[Read more session reports from the UNCTAD E-Commerce Week 2018]
This session aimed to develop a collective understanding of the potential of blockchain for supporting trade facilitation. The session was opened by Ms Ivonne Higuero (Director, Economic Cooperation and Trade Division, UN Economic Commission for Europe (UNECE)) who explained that the current momentum around blockchain raises questions about its promises for trade facilitation, especially in increasing the reliability and security of trade transactions. Moderator Mr Lance Thompson (Chief, UN Centre for Trade Facilitation and Electronic Business (UN/CEFACT)) introduced the panellists and showed an introductory video that explained the basics of blockchain.
Ms Virginia Cram-Martos (Chief Executive Officer (CEO), Triangularity, and UN/CEFACT Domain Coordinator for Trade Procedures) elaborated on the concepts of blockchain that were introduced by the video and explained that different blockchain technologies vary in their vulnerability, robustness, cost, speed and ability to scale up, and the degree of privacy they enable. In the context of trade, the creation of ‘smart contracts’ might be the most valuable blockchain application, as they are immutable, verifiable, allow for automated reconciliation, can trace digital assets, and can be linked with goods. In this context, UN/CEFACT is drafting two white papers on how such technology can best be used by governments. These papers will address the standards that are needed for blockchain, and its application, in trade facilitation processes.
Mr Enrico Camerinelli (Senior Analyst, Aite Group) spoke about the potential of blockchain in supply chain management, as it can improve the immutability and traceability of documents. The two cases he presented focused on the use of blockchain in quality certification and shipping documents. According to Camerinelli, the real value of blockchain is not how it is used within a company, but how it can foster collaboration across the entire supply chain network. To capture this potential, it is important to start with internal education on, and awareness of, how to apply blockchain properly to the needs of the organisation.
Mr Giovanni Pio (Head of Global Change Management, World Food Programme (WFP)) presented a pilot project by WFP to improve food security for refugees, using blockchain applications. Pio explained that in recent years, WFP has started to increase its reliance on cash-based transfers compared to ‘in kind’ food distribution to populations. While cash-based transfers boost the local economy, empower the beneficiary, and are favoured by donors, they are often plagued by high banking fees, financial risks, data protection concerns, and a lack of direct control. To mitigate this challenge, WFP has established a project that uses blockchain technology, allowing refugees to obtain their food supplies directly from the vendor, limiting the cash transactions to those between the vendors and WFP. The pilot has proved to make transactions cheaper and more secure, to address data protection concerns, and to foster inter-agency operability. WFP is planning to scale up the project globally by 2020 and to integrate the work of other UN agencies.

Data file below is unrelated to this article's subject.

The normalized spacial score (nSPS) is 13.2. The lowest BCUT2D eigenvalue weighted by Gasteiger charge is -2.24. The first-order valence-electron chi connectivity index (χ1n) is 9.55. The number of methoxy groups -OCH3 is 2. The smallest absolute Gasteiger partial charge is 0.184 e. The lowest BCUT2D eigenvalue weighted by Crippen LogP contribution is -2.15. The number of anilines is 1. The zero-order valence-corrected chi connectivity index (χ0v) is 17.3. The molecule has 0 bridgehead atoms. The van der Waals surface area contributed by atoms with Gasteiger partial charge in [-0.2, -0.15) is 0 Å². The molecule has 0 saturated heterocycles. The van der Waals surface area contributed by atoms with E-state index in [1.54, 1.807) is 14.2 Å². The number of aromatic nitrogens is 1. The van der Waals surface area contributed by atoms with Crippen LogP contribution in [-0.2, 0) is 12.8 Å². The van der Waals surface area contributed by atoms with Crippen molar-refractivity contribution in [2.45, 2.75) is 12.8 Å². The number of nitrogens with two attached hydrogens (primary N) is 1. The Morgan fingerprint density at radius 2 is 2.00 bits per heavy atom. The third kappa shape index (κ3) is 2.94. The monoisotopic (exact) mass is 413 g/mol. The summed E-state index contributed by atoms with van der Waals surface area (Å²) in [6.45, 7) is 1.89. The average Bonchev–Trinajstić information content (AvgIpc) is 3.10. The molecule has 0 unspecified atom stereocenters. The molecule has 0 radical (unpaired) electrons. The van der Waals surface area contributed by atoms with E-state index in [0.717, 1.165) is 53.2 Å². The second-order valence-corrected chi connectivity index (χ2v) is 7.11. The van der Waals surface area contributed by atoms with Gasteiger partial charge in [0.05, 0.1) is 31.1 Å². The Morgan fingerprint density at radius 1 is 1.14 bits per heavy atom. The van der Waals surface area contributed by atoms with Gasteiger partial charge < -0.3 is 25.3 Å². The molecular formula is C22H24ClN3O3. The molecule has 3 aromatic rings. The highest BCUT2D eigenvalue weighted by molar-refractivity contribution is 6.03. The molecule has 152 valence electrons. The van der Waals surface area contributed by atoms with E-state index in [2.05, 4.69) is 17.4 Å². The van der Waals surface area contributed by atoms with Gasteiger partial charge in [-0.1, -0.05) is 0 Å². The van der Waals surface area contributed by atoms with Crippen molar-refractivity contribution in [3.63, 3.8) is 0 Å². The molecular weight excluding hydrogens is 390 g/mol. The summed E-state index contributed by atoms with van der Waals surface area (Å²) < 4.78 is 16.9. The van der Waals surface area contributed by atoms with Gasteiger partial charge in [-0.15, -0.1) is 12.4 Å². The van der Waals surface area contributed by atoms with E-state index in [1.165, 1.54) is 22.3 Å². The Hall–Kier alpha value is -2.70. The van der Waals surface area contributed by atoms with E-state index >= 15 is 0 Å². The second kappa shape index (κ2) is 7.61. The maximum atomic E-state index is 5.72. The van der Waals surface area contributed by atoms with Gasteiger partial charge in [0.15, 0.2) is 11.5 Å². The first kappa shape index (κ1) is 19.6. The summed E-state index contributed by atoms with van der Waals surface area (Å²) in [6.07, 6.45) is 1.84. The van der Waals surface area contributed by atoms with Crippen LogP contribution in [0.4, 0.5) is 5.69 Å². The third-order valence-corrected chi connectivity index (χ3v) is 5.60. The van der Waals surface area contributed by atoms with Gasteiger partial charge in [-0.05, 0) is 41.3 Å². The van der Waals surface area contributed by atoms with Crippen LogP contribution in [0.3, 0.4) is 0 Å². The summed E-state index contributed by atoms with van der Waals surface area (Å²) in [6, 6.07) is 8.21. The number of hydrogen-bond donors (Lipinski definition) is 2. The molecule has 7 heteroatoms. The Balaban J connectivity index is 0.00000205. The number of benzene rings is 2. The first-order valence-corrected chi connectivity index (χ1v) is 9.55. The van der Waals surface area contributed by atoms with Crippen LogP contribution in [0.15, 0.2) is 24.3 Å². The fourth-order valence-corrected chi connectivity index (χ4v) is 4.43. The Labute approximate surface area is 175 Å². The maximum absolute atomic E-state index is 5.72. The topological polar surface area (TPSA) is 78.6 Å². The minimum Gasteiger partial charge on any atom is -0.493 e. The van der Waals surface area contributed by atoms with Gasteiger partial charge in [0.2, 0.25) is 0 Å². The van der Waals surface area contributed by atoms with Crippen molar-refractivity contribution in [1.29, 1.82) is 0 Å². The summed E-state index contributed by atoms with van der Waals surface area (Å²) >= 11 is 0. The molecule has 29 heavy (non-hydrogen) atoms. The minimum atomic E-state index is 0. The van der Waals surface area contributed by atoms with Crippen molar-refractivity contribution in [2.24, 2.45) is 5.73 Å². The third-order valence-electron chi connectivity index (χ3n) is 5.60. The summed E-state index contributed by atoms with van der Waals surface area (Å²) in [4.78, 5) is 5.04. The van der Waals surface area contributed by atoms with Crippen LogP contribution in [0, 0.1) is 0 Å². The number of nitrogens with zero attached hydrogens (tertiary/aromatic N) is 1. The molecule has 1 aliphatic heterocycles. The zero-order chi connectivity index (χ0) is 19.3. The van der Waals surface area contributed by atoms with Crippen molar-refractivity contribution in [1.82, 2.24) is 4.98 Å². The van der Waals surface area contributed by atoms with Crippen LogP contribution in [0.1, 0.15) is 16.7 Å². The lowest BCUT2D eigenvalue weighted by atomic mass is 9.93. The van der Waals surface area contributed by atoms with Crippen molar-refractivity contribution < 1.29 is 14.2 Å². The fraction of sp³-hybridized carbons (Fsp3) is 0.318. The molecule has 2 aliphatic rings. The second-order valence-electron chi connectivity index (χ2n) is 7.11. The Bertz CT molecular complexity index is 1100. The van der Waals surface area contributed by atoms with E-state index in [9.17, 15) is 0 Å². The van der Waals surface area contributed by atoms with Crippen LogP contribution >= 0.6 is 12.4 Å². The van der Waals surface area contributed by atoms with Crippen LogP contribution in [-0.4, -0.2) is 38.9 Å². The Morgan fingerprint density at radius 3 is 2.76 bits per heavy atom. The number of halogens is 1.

Mr Jorge Alvarado (Manager, Consulting & Solutions, Swisscom Blockchain) presented some of the blockchain solutions for the energy industry. The energy sector is currently being transformed by the three ‘Ds’: digitisation, decentralisation, and decarbonisation. Changes in the sector have generated a number of complexities related to legislation, technology, standards, and security. While many companies are open to the adoption of blockchain technology, it is not yet widely used. To maximise the potential of blockchain in the energy sector, Alvarado recommended the creation of standards, the improvement of software to allow for decentralisation, and the use of digital tokens to track the flow of assets through the economy.
Mr Steven Capell (CEO, GoSource Australia) explained how blockchain can facilitate innovation in invoice financing, which can particularly benefit small businesses. Capell explained that in searching for a solution to improve e-invoicing – which is often challenged by the lack of trust between the invoicing parties – the Australian government is considering the use of blockchain. This would reduce the risks faced by lenders, and could result in material benefits for small businesses, especially if the lending community were to reduce their rates on the basis of risk reduction. Regulators will have to play an important role in setting standards, creating a registry, and providing identity integrity.
The presentations were followed by a dynamic discussion, addressing many different aspects of the applications and obstacles related to blockchain, including the affordability of the technology, the dependence on Internet access, the relationship between private sector initiatives and governments, the security of blockchain in the context of quantum computing, and data protection issues related to its use by vulnerable populations. On the question of what is missing for blockchain to be applied more widely, Capell explained that there is a need for willingness to use new technologies, as well as for interoperability standards to ensure the harmonisation of the many blockchain projects that are created around the world.
Closing the session, Mrs Maria Ceccarelli (Head, UNECE Trade Facilitation Section) provided a summary of the main points brought forward in the discussion, and highlighted the potential of blockchain in enhancing efficiency, transparency, security, and confidentiality, and in lowering financial risk. The need for better interoperability and consistency, which is currently being addressed by UN/CEFACT in its research for the white papers, is meant to maximise the value of blockchain for governments and constituents.
By Barbara Rosen Jacobson